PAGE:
- West Chelsea -- 715 units
- Avalon Willougby Square -- 861 units.
- Avalon Garden City -- 204 units.
In addition to these 1,680 units under development, AVB has developments in areas located a short distance from NYC both on the most eastern parts of New Jersey, and further out in the boroughs. These two developments should add 43 cents of EPS to AVB's bottom line, or an 8% increase over last year's EPS.
AVB hasn't rattled its saber as much as EQR, but I don't think we should take that as a sign of a lack of enthusiasm for the NYC market. AVB has a much stronger development pipeline than EQR, and as such does not need to constantly scour the city for new sites. The fact that AVB has more control over its own destiny in NYC should give investors calm when deciding where they want to invest their money.
UDR has a portfolio of 47,000 units located across the country with only a small and relatively new portion of their portfolio located in NYC. Since they acquired their NYC portfolio relatively recently, they did not yet have full year earnings to report from these properties, but taken as a percentage of their total units, the NYC portfolio makes up 4% of their portfolio.
Despite the fact that UDR does not have any developments planned for NYC, they have expanded aggressively and quickly in NYC. Since first entering the NYC market in March 2011 -- UDR has acquired 5 multi-family properties, for a total of 2,626 units. Their rise has been intense, and in the words of their CFO the company has, been, "walking up and down the streets … one asset will not be enough" We can safely assume that UDR will continue to build their NYC portfolio, which will continue to add to their bottom line going forward.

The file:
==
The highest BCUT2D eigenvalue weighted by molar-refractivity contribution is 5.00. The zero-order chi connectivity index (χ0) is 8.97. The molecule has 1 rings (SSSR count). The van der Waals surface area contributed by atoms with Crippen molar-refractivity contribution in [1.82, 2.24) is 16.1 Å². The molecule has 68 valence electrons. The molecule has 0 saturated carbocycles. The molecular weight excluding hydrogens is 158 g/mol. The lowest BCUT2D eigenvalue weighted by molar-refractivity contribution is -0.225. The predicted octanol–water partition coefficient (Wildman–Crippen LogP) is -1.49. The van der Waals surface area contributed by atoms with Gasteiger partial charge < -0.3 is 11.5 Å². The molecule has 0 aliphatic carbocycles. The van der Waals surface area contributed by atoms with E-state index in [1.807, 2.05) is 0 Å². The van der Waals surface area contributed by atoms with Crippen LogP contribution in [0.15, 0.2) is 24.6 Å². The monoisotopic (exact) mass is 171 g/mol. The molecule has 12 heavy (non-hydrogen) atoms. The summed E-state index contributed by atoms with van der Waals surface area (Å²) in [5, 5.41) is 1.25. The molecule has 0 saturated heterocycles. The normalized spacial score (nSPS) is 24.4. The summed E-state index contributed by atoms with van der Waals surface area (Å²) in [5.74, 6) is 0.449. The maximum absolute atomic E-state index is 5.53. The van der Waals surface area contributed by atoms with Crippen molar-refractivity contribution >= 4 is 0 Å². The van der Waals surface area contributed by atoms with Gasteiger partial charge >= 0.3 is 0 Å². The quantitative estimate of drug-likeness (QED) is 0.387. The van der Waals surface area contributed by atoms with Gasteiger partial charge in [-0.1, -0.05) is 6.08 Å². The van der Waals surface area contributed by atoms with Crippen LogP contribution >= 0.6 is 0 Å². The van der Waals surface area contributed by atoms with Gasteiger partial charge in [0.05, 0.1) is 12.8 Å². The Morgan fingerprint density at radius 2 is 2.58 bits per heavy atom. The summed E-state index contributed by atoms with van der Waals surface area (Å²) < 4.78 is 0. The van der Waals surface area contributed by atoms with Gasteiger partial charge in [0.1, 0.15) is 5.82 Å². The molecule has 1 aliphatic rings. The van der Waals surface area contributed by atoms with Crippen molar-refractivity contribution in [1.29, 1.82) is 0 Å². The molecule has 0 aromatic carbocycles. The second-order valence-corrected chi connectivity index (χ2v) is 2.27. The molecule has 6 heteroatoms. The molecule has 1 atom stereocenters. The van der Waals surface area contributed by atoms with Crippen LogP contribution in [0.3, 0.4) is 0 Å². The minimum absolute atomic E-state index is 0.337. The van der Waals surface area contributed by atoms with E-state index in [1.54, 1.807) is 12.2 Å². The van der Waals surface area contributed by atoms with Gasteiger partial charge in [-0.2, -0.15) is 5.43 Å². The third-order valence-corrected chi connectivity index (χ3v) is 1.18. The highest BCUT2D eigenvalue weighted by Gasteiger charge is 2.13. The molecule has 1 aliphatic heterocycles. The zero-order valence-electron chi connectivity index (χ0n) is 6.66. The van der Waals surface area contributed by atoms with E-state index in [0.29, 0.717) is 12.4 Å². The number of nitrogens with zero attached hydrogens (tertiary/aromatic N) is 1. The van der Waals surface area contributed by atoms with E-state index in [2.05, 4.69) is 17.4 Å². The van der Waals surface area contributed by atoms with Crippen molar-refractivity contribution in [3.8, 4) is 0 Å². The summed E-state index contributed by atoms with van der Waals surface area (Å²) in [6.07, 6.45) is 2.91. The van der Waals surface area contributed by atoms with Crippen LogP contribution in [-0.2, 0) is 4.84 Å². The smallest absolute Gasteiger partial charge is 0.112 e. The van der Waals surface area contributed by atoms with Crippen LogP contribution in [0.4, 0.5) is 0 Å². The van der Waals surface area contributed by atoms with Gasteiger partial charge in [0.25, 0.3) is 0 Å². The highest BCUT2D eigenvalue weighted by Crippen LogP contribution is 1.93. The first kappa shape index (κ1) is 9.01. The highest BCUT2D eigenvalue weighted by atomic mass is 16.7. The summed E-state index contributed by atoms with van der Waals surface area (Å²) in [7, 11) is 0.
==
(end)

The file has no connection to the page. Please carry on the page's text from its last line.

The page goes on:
Obviously when evaluating these REITs, we need to consider other elements of the company, most importantly areas the companies operate in, their internal operating efficiency, debt and equity positions, to name a few. However, when considered through this narrow lens I think we can draw the following conclusions:
1. EQR, because of its huge size, will have to work very hard to move the needle on their EPS going forward, both in terms of their NYC strategy, and their national strategy. Their size does allow them to weather more storms, and provides for a greater amount of stability, but their lack of potential upside in stock appreciation should worry investors. In fact, I would argue, that their size, while double that of AVB or UDR, does not provide them with that much more stability than their competitors, and precludes from making changes that will affect EPS going forward.
2. AVB has demonstrated a strong commitment to NYC both with their current portfolio, and their development pipeline. Their ability to develop properties has allowed them to move forward with a greater degree of certainty than their competitors, and will allow investors to see more certain returns going forward.
3. UDR, while they have made a very strong and aggressive push in the NYC market, they have not proven themselves as long time operators in NYC. Their stated optimism on NYC should comfort investors, but their lack of a track record still places them as a wild card.
All of these companies have stated both orally, and in their 10-K's that they want to dispose of their assets in non-core markets, and focus on the coastal gateway cities, for future development. These REITs, as opposed to others that traffic almost exclusively in second tier markets, will give investors greater long term value going forward. I personally like AVB for the reasons mentioned above, but I think depending on the results of a fuller analysis that takes into account some of the variables mentioned above, I could come to a different conclusion.